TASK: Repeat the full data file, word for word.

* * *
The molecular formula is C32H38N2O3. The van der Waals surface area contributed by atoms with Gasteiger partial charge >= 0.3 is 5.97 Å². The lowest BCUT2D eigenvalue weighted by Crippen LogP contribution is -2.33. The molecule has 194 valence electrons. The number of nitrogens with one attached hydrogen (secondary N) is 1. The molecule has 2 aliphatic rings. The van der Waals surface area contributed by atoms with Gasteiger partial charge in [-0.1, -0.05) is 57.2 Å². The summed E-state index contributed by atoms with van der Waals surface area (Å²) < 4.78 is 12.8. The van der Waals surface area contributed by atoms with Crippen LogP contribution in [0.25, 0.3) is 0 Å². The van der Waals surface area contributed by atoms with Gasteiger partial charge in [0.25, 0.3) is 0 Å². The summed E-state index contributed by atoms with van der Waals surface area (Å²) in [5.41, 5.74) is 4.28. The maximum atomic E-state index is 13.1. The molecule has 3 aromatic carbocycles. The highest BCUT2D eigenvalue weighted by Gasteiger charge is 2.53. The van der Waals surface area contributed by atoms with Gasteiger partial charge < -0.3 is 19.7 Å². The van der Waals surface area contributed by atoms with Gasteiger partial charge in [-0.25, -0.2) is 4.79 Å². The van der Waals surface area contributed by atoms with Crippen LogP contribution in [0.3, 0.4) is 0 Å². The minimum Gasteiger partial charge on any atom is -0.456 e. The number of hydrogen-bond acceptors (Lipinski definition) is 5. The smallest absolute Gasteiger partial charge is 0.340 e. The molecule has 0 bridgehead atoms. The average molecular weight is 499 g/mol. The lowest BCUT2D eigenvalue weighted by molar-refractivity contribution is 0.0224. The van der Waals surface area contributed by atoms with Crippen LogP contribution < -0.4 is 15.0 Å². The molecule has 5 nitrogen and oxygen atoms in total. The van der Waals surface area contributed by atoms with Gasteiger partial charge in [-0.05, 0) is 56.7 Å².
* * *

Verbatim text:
The molecular formula is C32H38N2O3. The van der Waals surface area contributed by atoms with Gasteiger partial charge >= 0.3 is 5.97 Å². The lowest BCUT2D eigenvalue weighted by Crippen LogP contribution is -2.33. The molecule has 194 valence electrons. The number of nitrogens with one attached hydrogen (secondary N) is 1. The molecule has 2 aliphatic rings. The van der Waals surface area contributed by atoms with Gasteiger partial charge in [-0.1, -0.05) is 57.2 Å². The summed E-state index contributed by atoms with van der Waals surface area (Å²) < 4.78 is 12.8. The van der Waals surface area contributed by atoms with Crippen LogP contribution in [0.25, 0.3) is 0 Å². The van der Waals surface area contributed by atoms with Gasteiger partial charge in [0.25, 0.3) is 0 Å². The summed E-state index contributed by atoms with van der Waals surface area (Å²) in [5.41, 5.74) is 4.28. The maximum atomic E-state index is 13.1. The molecule has 3 aromatic carbocycles. The highest BCUT2D eigenvalue weighted by Gasteiger charge is 2.53. The van der Waals surface area contributed by atoms with Gasteiger partial charge < -0.3 is 19.7 Å². The van der Waals surface area contributed by atoms with Gasteiger partial charge in [-0.25, -0.2) is 4.79 Å². The van der Waals surface area contributed by atoms with Crippen LogP contribution in [0.3, 0.4) is 0 Å². The minimum Gasteiger partial charge on any atom is -0.456 e. The number of hydrogen-bond acceptors (Lipinski definition) is 5. The smallest absolute Gasteiger partial charge is 0.340 e. The molecule has 0 bridgehead atoms. The average molecular weight is 499 g/mol. The lowest BCUT2D eigenvalue weighted by molar-refractivity contribution is 0.0224. The van der Waals surface area contributed by atoms with Crippen LogP contribution < -0.4 is 15.0 Å². The molecule has 5 nitrogen and oxygen atoms in total. The van der Waals surface area contributed by atoms with Gasteiger partial charge in [-0.05, 0) is 56.7 Å².